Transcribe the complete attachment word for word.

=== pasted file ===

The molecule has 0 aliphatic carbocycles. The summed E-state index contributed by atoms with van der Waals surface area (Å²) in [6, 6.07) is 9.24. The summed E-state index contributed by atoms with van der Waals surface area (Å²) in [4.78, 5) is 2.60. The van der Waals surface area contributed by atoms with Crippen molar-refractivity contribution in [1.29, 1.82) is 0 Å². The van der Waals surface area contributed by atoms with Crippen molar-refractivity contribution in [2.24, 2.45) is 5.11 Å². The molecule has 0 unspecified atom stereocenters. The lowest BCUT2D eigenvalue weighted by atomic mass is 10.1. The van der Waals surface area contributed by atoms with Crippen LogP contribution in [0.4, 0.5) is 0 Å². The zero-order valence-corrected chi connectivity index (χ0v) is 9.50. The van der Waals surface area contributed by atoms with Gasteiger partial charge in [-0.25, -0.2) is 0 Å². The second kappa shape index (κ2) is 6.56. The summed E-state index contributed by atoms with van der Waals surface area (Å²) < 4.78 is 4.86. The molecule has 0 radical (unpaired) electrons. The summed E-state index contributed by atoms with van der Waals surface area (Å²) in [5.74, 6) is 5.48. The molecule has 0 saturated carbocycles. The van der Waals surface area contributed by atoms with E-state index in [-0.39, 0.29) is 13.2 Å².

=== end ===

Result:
The molecule has 0 aliphatic carbocycles. The summed E-state index contributed by atoms with van der Waals surface area (Å²) in [6, 6.07) is 9.24. The summed E-state index contributed by atoms with van der Waals surface area (Å²) in [4.78, 5) is 2.60. The van der Waals surface area contributed by atoms with Crippen molar-refractivity contribution in [1.29, 1.82) is 0 Å². The van der Waals surface area contributed by atoms with Crippen molar-refractivity contribution in [2.24, 2.45) is 5.11 Å². The molecule has 0 unspecified atom stereocenters. The lowest BCUT2D eigenvalue weighted by atomic mass is 10.1. The van der Waals surface area contributed by atoms with Crippen LogP contribution in [0.4, 0.5) is 0 Å². The zero-order valence-corrected chi connectivity index (χ0v) is 9.50. The van der Waals surface area contributed by atoms with Gasteiger partial charge in [-0.25, -0.2) is 0 Å². The second kappa shape index (κ2) is 6.56. The summed E-state index contributed by atoms with van der Waals surface area (Å²) < 4.78 is 4.86. The molecule has 0 radical (unpaired) electrons. The summed E-state index contributed by atoms with van der Waals surface area (Å²) in [5.74, 6) is 5.48. The molecule has 0 saturated carbocycles. The van der Waals surface area contributed by atoms with E-state index in [-0.39, 0.29) is 13.2 Å².